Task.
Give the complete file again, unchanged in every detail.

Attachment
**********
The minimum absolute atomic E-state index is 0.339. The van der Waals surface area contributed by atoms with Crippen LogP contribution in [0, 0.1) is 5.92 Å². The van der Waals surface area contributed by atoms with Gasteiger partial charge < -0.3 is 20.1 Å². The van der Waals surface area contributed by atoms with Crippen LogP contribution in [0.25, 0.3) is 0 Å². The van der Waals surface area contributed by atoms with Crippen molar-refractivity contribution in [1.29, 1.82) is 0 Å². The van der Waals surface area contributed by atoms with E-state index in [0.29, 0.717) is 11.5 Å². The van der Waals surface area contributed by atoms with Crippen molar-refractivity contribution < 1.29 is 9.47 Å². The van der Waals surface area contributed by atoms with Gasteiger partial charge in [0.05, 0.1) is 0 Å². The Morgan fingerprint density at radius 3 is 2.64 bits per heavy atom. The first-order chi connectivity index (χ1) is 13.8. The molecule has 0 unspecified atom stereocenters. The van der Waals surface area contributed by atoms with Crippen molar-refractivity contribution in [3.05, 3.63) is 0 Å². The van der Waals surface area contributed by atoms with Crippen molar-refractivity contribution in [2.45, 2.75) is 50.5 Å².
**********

The minimum absolute atomic E-state index is 0.339. The van der Waals surface area contributed by atoms with Crippen LogP contribution in [0, 0.1) is 5.92 Å². The van der Waals surface area contributed by atoms with Gasteiger partial charge < -0.3 is 20.1 Å². The van der Waals surface area contributed by atoms with Crippen LogP contribution in [0.25, 0.3) is 0 Å². The van der Waals surface area contributed by atoms with Crippen molar-refractivity contribution in [1.29, 1.82) is 0 Å². The van der Waals surface area contributed by atoms with E-state index in [0.29, 0.717) is 11.5 Å². The van der Waals surface area contributed by atoms with Crippen molar-refractivity contribution < 1.29 is 9.47 Å². The van der Waals surface area contributed by atoms with Gasteiger partial charge in [0.05, 0.1) is 0 Å². The Morgan fingerprint density at radius 3 is 2.64 bits per heavy atom. The first-order chi connectivity index (χ1) is 13.8. The molecule has 0 unspecified atom stereocenters. The van der Waals surface area contributed by atoms with Crippen molar-refractivity contribution in [3.05, 3.63) is 0 Å². The van der Waals surface area contributed by atoms with Crippen molar-refractivity contribution in [2.45, 2.75) is 50.5 Å².